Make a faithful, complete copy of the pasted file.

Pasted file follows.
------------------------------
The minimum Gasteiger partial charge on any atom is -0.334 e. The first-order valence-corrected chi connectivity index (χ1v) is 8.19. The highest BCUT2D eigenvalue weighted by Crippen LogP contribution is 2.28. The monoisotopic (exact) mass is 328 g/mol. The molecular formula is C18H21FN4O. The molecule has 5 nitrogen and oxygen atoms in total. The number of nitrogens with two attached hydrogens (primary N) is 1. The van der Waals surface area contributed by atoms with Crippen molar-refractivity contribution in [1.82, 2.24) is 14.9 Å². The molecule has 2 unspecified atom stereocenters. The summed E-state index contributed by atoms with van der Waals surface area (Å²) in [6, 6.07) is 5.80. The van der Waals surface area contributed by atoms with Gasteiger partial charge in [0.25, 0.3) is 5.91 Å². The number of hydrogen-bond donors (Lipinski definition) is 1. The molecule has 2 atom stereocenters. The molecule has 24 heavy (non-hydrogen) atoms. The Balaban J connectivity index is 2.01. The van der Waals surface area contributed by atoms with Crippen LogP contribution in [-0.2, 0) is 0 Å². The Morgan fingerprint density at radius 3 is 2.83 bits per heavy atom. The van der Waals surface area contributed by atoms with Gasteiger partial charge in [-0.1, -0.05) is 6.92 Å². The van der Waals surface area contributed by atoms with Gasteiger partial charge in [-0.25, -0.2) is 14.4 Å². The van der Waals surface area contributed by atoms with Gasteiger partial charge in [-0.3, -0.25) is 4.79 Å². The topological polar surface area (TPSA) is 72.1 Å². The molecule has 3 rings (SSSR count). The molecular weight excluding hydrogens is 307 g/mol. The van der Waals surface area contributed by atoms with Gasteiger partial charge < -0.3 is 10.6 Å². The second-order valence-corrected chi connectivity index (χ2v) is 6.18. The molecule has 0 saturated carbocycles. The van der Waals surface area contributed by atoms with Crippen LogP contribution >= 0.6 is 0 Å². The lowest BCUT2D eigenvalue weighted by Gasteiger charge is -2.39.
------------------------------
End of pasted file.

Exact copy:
The minimum Gasteiger partial charge on any atom is -0.334 e. The first-order valence-corrected chi connectivity index (χ1v) is 8.19. The highest BCUT2D eigenvalue weighted by Crippen LogP contribution is 2.28. The monoisotopic (exact) mass is 328 g/mol. The molecular formula is C18H21FN4O. The molecule has 5 nitrogen and oxygen atoms in total. The number of nitrogens with two attached hydrogens (primary N) is 1. The van der Waals surface area contributed by atoms with Crippen molar-refractivity contribution in [1.82, 2.24) is 14.9 Å². The molecule has 2 unspecified atom stereocenters. The summed E-state index contributed by atoms with van der Waals surface area (Å²) in [6, 6.07) is 5.80. The van der Waals surface area contributed by atoms with Gasteiger partial charge in [0.25, 0.3) is 5.91 Å². The number of hydrogen-bond donors (Lipinski definition) is 1. The molecule has 2 atom stereocenters. The molecule has 24 heavy (non-hydrogen) atoms. The Balaban J connectivity index is 2.01. The van der Waals surface area contributed by atoms with Crippen LogP contribution in [-0.2, 0) is 0 Å². The Morgan fingerprint density at radius 3 is 2.83 bits per heavy atom. The van der Waals surface area contributed by atoms with Gasteiger partial charge in [-0.1, -0.05) is 6.92 Å². The van der Waals surface area contributed by atoms with Gasteiger partial charge in [-0.25, -0.2) is 14.4 Å². The van der Waals surface area contributed by atoms with Gasteiger partial charge in [-0.3, -0.25) is 4.79 Å². The topological polar surface area (TPSA) is 72.1 Å². The molecule has 3 rings (SSSR count). The molecular weight excluding hydrogens is 307 g/mol. The van der Waals surface area contributed by atoms with Gasteiger partial charge < -0.3 is 10.6 Å². The second-order valence-corrected chi connectivity index (χ2v) is 6.18. The molecule has 0 saturated carbocycles. The van der Waals surface area contributed by atoms with Crippen LogP contribution >= 0.6 is 0 Å². The lowest BCUT2D eigenvalue weighted by Gasteiger charge is -2.39.